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An original column penned for the FlashReport by Republican State Assemblyman Ray Haynes.

September 13, 2006

[Publisher's Note:  As part of an ongoing effort to bring original, thoughtful commentary to you here at the FlashReport, I am pleased to present this column from State Assemblyman Ray Haynes.]

If you are new to the FlashReport, please check out the main site and the acclaimed FlashReport Weblog on California politics, where Dan is a regular contributor.

The first question for those of us who believe in conservatism is what  specific values we believe in.  Do we believe in small government?  Do we believe in fewer taxes?  Do we believe in individual liberty?  If we believe in these things, how does that translate into actual public policy?

Proposition 90 begins with the first fundamental premise;  no government--federal, state or local--should be allowed to take a private individual’s property, and turn it over to another private individual, no matter how good a reason the government has for taking the property.  Government always thinks it knows how to use your property better than you, so it will always come up with a good excuse to take it away from you.  Proposition 90 says that is not right.

As an ancillary to that premise, Proposition 90 says that any government, federal, state or local, should not be allowed to use its regulatory authority, that is planning or zoning codes, to effectively damage or devalue your property without compensation.  In other words, it is not enough that the government simply allow you to keep title to your land, it should allow use to make use of that land at its existing value.  Often, a state or local government will pass a law, ordinance, rule, or regulation that effectively prevents you from using your land for any purpose.  So, even though you still own the land, and are required to pay taxes on the land, the new laws do not allow you to do anything with it (look at the Endangered Species Act).  Proposition 90 says that if a government effectively takes your property, they have to pay you for it.

So, why is that important for conservatives?  First, it is supposed to be a constitutional mandate.  We say we believe in first principles; the original intent of the founders in the Constitution; finding out what our founding fathers meant when they drafted the Constitution.  The Fifth Amendment says very clearly that property may not be taken for public use without just compensation.  So—what is a taking? If a government wants to put a park on your land, can they just zone it for a park, never buy it from you, and make you use it for a park?  Of course not.  But, courts have held that they can zone it “Open Space” (which is the same as a park), and you don’t get paid for the taking, or the devaluation of your property.  That is inappropriate.

How about public use?  Can the government take your land, and sell it to an Auto Mall developer so that the government makes more money off of your land?  Is that a public use?  Courts have said, “Yes.” That is inappropriate.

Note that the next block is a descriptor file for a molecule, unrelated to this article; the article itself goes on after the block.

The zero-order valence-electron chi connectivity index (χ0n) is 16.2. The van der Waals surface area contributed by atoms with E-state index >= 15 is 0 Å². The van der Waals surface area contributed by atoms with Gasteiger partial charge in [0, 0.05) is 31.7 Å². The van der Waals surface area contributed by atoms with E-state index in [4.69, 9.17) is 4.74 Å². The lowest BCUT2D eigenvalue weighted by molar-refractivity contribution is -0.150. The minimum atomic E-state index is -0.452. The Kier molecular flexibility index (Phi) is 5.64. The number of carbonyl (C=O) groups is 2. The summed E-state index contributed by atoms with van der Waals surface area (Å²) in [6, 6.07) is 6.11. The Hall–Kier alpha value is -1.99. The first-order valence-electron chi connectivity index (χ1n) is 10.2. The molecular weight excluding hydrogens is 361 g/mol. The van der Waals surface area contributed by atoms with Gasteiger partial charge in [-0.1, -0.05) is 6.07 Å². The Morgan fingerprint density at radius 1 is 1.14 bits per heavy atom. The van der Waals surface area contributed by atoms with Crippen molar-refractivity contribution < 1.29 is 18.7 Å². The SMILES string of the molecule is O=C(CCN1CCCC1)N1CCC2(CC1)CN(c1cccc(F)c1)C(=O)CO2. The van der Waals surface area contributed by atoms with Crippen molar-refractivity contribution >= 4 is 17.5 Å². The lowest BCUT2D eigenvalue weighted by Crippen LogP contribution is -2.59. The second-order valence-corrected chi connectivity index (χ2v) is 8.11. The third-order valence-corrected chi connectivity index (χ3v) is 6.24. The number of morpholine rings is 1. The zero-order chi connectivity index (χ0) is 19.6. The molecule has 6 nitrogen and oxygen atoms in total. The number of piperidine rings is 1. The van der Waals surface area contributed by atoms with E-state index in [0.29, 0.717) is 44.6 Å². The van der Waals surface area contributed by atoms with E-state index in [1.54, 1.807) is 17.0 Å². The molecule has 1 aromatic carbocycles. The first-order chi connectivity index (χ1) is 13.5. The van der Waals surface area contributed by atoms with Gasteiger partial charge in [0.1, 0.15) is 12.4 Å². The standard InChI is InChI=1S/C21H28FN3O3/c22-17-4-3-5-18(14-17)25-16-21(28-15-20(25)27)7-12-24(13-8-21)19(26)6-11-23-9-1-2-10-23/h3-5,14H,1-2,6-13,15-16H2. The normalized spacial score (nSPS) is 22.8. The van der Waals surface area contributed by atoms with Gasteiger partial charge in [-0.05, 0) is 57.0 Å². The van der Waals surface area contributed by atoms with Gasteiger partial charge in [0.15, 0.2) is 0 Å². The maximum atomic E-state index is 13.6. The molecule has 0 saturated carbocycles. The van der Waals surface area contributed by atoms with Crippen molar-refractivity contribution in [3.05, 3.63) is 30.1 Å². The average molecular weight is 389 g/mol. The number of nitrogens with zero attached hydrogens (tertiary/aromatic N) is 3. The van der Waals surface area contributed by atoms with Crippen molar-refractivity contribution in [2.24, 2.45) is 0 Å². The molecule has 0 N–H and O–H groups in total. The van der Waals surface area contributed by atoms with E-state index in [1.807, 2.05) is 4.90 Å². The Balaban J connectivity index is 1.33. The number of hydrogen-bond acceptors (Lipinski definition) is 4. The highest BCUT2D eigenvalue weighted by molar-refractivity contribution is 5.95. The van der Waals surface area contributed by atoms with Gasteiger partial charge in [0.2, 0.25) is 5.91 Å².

What is just compensation?  Is it whatever the government can force you to accept, by using its power unjustly to force you to hand over the land, and then tie you up in court until you accept the government’s price?  Courts have said yes.

Proposition 90 says, “No.”

All of our political freedoms begin with a proper respect by government for private property rights.  Without private property rights, no other freedom has any meaning.  If a government can use its power to bankrupt you, you have no freedom.  Some people may die in the defense of freedom, none will go bankrupt.  After all, if you go bankrupt in the defense of freedom, you are still alive, and have to explain to your spouse why there is no food on the table.  No self respecting person will put themselves through that torture.  They will just shut their mouth, and put up with oppressive government.

Why should conservatives support Proposition 90?  Because it supports and promotes that first, and most basic, freedom, private property.

In addition, it changes the political dynamic.  The only way some liberal groups can get money out of business is by threatening their property and their businesses through local elected officials and their regulatory powers.  We all know that much what local government do is extort businesses into supporting liberal politicians, just so that those liberal politicians will leave those businesses alone.  Proposition 90 gives that business or landowner an even shake if they say no to the shakedown by left wing politicians.

Finally, opponents say that Proposition 90 is poorly drafted.  Actually, it is not.  When opponents of an initiative say it is poorly drafted, they are really saying, “We can’t find any loopholes, this initiative will actually do what it says it will do.”  Proposition 90 says it will protect private property rights, and then writes language to actually do so.

Why should conservatives support Proposition 90?  Simple.  Either conservatives stand for freedom, or they do not.  If they stand for freedom, they will stand with Proposition 90.  If they want bigger, more powerful government, they will oppose Proposition 90.  It is just that simple.

You can read more about Assemblyman Haynes and contact him on his website.